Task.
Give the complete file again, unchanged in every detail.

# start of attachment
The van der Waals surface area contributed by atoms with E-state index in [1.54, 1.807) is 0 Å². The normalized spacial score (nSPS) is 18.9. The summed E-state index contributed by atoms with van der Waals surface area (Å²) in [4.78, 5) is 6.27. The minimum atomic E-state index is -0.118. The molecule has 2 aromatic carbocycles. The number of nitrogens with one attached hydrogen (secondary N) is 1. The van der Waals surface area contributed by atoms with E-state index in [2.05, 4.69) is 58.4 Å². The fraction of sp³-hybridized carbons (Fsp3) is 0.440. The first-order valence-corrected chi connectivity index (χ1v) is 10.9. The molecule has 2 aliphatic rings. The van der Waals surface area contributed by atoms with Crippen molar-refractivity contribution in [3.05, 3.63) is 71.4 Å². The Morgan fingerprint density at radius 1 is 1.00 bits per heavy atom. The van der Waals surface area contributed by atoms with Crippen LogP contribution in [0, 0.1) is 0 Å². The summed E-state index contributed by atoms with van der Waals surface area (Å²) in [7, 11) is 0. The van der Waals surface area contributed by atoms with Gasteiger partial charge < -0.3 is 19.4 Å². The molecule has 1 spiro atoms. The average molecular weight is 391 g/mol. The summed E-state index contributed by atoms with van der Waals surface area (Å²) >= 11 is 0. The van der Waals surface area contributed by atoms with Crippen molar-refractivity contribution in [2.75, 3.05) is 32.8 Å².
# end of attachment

The van der Waals surface area contributed by atoms with E-state index in [1.54, 1.807) is 0 Å². The normalized spacial score (nSPS) is 18.9. The summed E-state index contributed by atoms with van der Waals surface area (Å²) in [4.78, 5) is 6.27. The minimum atomic E-state index is -0.118. The molecule has 2 aromatic carbocycles. The number of nitrogens with one attached hydrogen (secondary N) is 1. The van der Waals surface area contributed by atoms with E-state index in [2.05, 4.69) is 58.4 Å². The fraction of sp³-hybridized carbons (Fsp3) is 0.440. The first-order valence-corrected chi connectivity index (χ1v) is 10.9. The molecule has 2 aliphatic rings. The van der Waals surface area contributed by atoms with Crippen molar-refractivity contribution in [3.05, 3.63) is 71.4 Å². The Morgan fingerprint density at radius 1 is 1.00 bits per heavy atom. The van der Waals surface area contributed by atoms with Crippen LogP contribution in [0, 0.1) is 0 Å². The summed E-state index contributed by atoms with van der Waals surface area (Å²) in [7, 11) is 0. The van der Waals surface area contributed by atoms with Gasteiger partial charge < -0.3 is 19.4 Å². The molecule has 1 spiro atoms. The average molecular weight is 391 g/mol. The summed E-state index contributed by atoms with van der Waals surface area (Å²) >= 11 is 0. The van der Waals surface area contributed by atoms with Crippen molar-refractivity contribution in [2.75, 3.05) is 32.8 Å².